Kevin McCarthy is out as House speaker before he ever had a chance to even be elected speaker. Facing a serious challenge from the 40 or so hard-line conservatives and their unspecified and impossible demands, he has now acknowledged that he is not the person to unify the Republican Party. At this point, it's not clear who can. The party is deeply, deeply divided.
But if not the party, perhaps somebody could unify the House. So here's a crazy idea: What if a minority of Republicans who care about governing cut a deal with Nancy Pelosi and the Democrats to elect the next speaker of the House? Perhaps some mix of agreement on spending levels, plus bringing immigration and infrastructure to the floor? Maybe even a moderate Dem like Steny Hoyer could serve as majority leader?
There is still a small group of 50 or so Republicans, known as the Tuesday Group, who consider themselves to be center-right. The group is co-chaired by Adam Kinzinger (R-IL) and Charlie Dent (R-PA). Dent said in a recent interview, "We're the governing wing of the party and we want to make sure the leaders have an affirmative sense of governance." If Dent or Kinzinger (or someone else — Michigan's Fred Upton is another prominent) could lead even 30 of these center-right Republicans, they could join with Democrats to control 218 votes — enough to elect a speaker. From there, they could control key committee assignments.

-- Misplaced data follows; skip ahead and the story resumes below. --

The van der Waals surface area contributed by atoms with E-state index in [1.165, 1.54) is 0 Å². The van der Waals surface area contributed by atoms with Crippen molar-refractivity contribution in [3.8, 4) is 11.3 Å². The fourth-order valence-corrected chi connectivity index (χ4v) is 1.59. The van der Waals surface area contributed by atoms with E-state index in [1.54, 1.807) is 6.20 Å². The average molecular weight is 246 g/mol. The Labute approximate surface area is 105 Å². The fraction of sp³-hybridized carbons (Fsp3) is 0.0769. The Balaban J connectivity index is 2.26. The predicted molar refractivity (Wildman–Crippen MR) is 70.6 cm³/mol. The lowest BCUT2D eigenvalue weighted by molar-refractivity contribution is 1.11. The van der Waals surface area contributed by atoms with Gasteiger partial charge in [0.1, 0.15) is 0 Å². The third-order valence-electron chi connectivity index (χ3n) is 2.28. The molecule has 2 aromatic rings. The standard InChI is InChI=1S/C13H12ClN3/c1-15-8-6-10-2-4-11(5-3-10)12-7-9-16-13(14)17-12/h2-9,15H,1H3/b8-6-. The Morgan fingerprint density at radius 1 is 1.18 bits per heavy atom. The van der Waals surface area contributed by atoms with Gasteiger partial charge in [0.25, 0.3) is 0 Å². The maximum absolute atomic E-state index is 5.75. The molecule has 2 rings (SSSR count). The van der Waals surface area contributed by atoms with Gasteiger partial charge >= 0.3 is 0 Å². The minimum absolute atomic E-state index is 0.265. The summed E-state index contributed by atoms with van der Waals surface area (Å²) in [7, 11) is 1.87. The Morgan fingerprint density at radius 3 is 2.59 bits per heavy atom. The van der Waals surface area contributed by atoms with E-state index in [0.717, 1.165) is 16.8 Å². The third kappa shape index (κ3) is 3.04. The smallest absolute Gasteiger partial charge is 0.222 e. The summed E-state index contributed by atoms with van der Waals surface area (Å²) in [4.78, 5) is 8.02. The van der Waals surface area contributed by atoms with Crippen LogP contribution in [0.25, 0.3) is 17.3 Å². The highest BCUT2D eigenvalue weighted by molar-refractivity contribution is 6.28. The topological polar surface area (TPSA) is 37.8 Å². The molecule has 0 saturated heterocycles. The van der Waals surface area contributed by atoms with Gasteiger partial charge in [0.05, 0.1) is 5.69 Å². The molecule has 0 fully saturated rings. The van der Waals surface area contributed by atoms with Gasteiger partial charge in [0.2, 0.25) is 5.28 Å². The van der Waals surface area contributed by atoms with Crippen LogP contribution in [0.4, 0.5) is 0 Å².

How would this work? This group would not win a majority in the caucus vote. But they could vote strategically to support another Republican to bring things to a floor vote, and then defect when the entire House votes to elect the next speaker, as it must.
Sure, it's crazy. But so is the current impasse. A crazy situation may demand a crazy solution.
But in some ways, it's not so crazy. For most of the 20th century, Democrats controlled the House, but they did so with a mix of liberals and conservatives. It was only in the 1994 election, when Republicans took back the House, that many seats that had previously been held by conservative Democrats shifted to conservative Republican control, where they've mostly remained, except for a brief 2007-'10 interlude during which Blue Dog Democrats made a resurgence while Republican voters stayed home depressed.
So a coalition of liberals and moderates have almost always governed the House. And almost all the tough votes to keep the government running under Boehner's speakership have involved this coalition. Maybe it's time to just formalize it?
Democrats should take a deal because they know they're not going to control the House until at least 2021, given the current electoral map. They ought to be willing to bargain. After all, back in March, some Democrats said they'd support Boehner if he faced a coup attempt. As Rep. Jim McGovern (D-MA) said at the time, "Personally, I don't want to waste two years. And I think that the crazy Tea Party type would probably not be willing to work with us on anything."
By contrast, the far-right wing of the Republican Party has shown time and again it has no interest in bargaining. For them, compromise is anathema. They believe that through sheer force of will, they can somehow bulldoze the Senate and the president into massive government cuts and many other radical policies as long as they keep refusing a compromise. In the game of chicken they're playing, they have thrown out the steering wheel to prove they are so crazy that the other side has to swerve.
Wouldn't it be ironic, then, if their unwillingness to cut a deal would up empowering the remaining quasi-moderates left in the Republican Party, and forming a stable compromise majority that marginalized them once and for all?
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